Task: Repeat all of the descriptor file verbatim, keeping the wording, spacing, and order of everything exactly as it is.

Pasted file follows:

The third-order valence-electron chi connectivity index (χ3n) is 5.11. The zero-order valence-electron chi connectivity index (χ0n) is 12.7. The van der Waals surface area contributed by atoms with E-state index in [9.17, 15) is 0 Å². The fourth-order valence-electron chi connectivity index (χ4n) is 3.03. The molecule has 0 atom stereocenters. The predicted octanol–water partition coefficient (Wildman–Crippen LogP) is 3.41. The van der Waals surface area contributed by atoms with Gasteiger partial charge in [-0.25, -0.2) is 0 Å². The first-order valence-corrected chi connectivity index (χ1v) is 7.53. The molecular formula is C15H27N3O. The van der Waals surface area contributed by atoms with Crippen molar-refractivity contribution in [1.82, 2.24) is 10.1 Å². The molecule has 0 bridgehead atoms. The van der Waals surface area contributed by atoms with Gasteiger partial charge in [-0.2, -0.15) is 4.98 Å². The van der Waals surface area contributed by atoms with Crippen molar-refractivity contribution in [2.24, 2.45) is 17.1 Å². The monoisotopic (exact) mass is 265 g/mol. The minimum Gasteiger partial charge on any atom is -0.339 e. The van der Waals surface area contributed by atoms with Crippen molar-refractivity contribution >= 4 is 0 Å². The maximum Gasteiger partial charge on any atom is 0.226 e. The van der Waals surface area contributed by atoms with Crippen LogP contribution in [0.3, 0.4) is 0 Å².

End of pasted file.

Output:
The third-order valence-electron chi connectivity index (χ3n) is 5.11. The zero-order valence-electron chi connectivity index (χ0n) is 12.7. The van der Waals surface area contributed by atoms with E-state index in [9.17, 15) is 0 Å². The fourth-order valence-electron chi connectivity index (χ4n) is 3.03. The molecule has 0 atom stereocenters. The predicted octanol–water partition coefficient (Wildman–Crippen LogP) is 3.41. The van der Waals surface area contributed by atoms with Gasteiger partial charge in [-0.25, -0.2) is 0 Å². The first-order valence-corrected chi connectivity index (χ1v) is 7.53. The molecular formula is C15H27N3O. The van der Waals surface area contributed by atoms with Crippen molar-refractivity contribution in [1.82, 2.24) is 10.1 Å². The molecule has 0 bridgehead atoms. The van der Waals surface area contributed by atoms with Gasteiger partial charge in [-0.2, -0.15) is 4.98 Å². The van der Waals surface area contributed by atoms with Crippen molar-refractivity contribution in [2.24, 2.45) is 17.1 Å². The monoisotopic (exact) mass is 265 g/mol. The minimum Gasteiger partial charge on any atom is -0.339 e. The van der Waals surface area contributed by atoms with Crippen molar-refractivity contribution >= 4 is 0 Å². The maximum Gasteiger partial charge on any atom is 0.226 e. The van der Waals surface area contributed by atoms with Crippen LogP contribution in [0.3, 0.4) is 0 Å².